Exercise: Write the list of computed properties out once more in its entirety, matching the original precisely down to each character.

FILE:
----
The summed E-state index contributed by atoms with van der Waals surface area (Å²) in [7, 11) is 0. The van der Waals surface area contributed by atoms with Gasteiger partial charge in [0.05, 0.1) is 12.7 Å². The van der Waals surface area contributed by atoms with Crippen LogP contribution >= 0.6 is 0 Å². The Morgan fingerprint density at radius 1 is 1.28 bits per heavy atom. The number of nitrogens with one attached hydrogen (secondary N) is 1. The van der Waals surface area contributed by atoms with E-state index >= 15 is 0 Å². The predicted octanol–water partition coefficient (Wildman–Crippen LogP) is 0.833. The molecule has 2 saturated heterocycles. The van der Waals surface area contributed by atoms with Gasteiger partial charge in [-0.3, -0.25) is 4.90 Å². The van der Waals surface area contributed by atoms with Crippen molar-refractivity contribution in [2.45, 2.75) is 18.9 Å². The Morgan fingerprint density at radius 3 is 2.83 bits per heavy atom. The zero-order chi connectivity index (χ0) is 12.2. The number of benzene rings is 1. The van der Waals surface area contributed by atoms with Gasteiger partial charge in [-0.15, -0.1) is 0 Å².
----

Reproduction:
The summed E-state index contributed by atoms with van der Waals surface area (Å²) in [7, 11) is 0. The van der Waals surface area contributed by atoms with Gasteiger partial charge in [0.05, 0.1) is 12.7 Å². The van der Waals surface area contributed by atoms with Crippen LogP contribution >= 0.6 is 0 Å². The Morgan fingerprint density at radius 1 is 1.28 bits per heavy atom. The number of nitrogens with one attached hydrogen (secondary N) is 1. The van der Waals surface area contributed by atoms with E-state index >= 15 is 0 Å². The predicted octanol–water partition coefficient (Wildman–Crippen LogP) is 0.833. The molecule has 2 saturated heterocycles. The van der Waals surface area contributed by atoms with Gasteiger partial charge in [-0.3, -0.25) is 4.90 Å². The van der Waals surface area contributed by atoms with Crippen molar-refractivity contribution in [2.45, 2.75) is 18.9 Å². The Morgan fingerprint density at radius 3 is 2.83 bits per heavy atom. The zero-order chi connectivity index (χ0) is 12.2. The number of benzene rings is 1. The van der Waals surface area contributed by atoms with Gasteiger partial charge in [-0.15, -0.1) is 0 Å².